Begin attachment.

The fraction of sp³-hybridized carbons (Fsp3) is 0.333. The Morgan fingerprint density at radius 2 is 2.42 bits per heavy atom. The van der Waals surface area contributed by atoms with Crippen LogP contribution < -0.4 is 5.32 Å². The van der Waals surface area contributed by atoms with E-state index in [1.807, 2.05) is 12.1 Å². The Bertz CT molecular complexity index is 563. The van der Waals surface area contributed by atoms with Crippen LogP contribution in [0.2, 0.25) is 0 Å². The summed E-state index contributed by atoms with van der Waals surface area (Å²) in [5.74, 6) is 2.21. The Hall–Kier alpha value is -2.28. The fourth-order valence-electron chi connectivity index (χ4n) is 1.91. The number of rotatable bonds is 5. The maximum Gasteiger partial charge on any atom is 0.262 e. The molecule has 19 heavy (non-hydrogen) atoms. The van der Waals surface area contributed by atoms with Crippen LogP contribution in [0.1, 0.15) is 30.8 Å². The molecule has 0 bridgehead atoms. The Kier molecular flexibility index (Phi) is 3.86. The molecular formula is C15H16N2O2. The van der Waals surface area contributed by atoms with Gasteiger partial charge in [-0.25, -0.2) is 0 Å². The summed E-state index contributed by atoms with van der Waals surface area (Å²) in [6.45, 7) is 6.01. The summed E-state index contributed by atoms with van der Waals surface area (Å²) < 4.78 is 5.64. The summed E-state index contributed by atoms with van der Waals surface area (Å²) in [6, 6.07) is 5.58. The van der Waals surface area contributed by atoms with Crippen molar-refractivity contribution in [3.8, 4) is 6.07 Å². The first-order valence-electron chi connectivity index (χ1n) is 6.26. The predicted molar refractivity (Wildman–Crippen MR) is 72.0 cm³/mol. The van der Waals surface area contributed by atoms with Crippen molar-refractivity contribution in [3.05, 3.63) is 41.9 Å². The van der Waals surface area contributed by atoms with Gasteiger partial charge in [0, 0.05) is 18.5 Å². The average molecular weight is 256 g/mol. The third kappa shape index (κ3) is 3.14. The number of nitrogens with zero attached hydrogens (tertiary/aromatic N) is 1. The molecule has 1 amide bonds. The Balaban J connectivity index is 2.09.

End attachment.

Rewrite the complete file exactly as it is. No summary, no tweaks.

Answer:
The fraction of sp³-hybridized carbons (Fsp3) is 0.333. The Morgan fingerprint density at radius 2 is 2.42 bits per heavy atom. The van der Waals surface area contributed by atoms with Crippen LogP contribution < -0.4 is 5.32 Å². The van der Waals surface area contributed by atoms with E-state index in [1.807, 2.05) is 12.1 Å². The Bertz CT molecular complexity index is 563. The van der Waals surface area contributed by atoms with Crippen LogP contribution in [0.2, 0.25) is 0 Å². The summed E-state index contributed by atoms with van der Waals surface area (Å²) in [5.74, 6) is 2.21. The Hall–Kier alpha value is -2.28. The fourth-order valence-electron chi connectivity index (χ4n) is 1.91. The number of rotatable bonds is 5. The maximum Gasteiger partial charge on any atom is 0.262 e. The molecule has 19 heavy (non-hydrogen) atoms. The van der Waals surface area contributed by atoms with Crippen LogP contribution in [0.1, 0.15) is 30.8 Å². The molecule has 0 bridgehead atoms. The Kier molecular flexibility index (Phi) is 3.86. The molecular formula is C15H16N2O2. The van der Waals surface area contributed by atoms with Gasteiger partial charge in [-0.25, -0.2) is 0 Å². The summed E-state index contributed by atoms with van der Waals surface area (Å²) in [6.45, 7) is 6.01. The summed E-state index contributed by atoms with van der Waals surface area (Å²) < 4.78 is 5.64. The summed E-state index contributed by atoms with van der Waals surface area (Å²) in [6, 6.07) is 5.58. The van der Waals surface area contributed by atoms with Crippen molar-refractivity contribution in [3.8, 4) is 6.07 Å². The first-order valence-electron chi connectivity index (χ1n) is 6.26. The predicted molar refractivity (Wildman–Crippen MR) is 72.0 cm³/mol. The van der Waals surface area contributed by atoms with Crippen molar-refractivity contribution in [3.05, 3.63) is 41.9 Å². The van der Waals surface area contributed by atoms with Gasteiger partial charge in [0, 0.05) is 18.5 Å². The average molecular weight is 256 g/mol. The third kappa shape index (κ3) is 3.14. The number of nitrogens with zero attached hydrogens (tertiary/aromatic N) is 1. The molecule has 1 amide bonds. The Balaban J connectivity index is 2.09.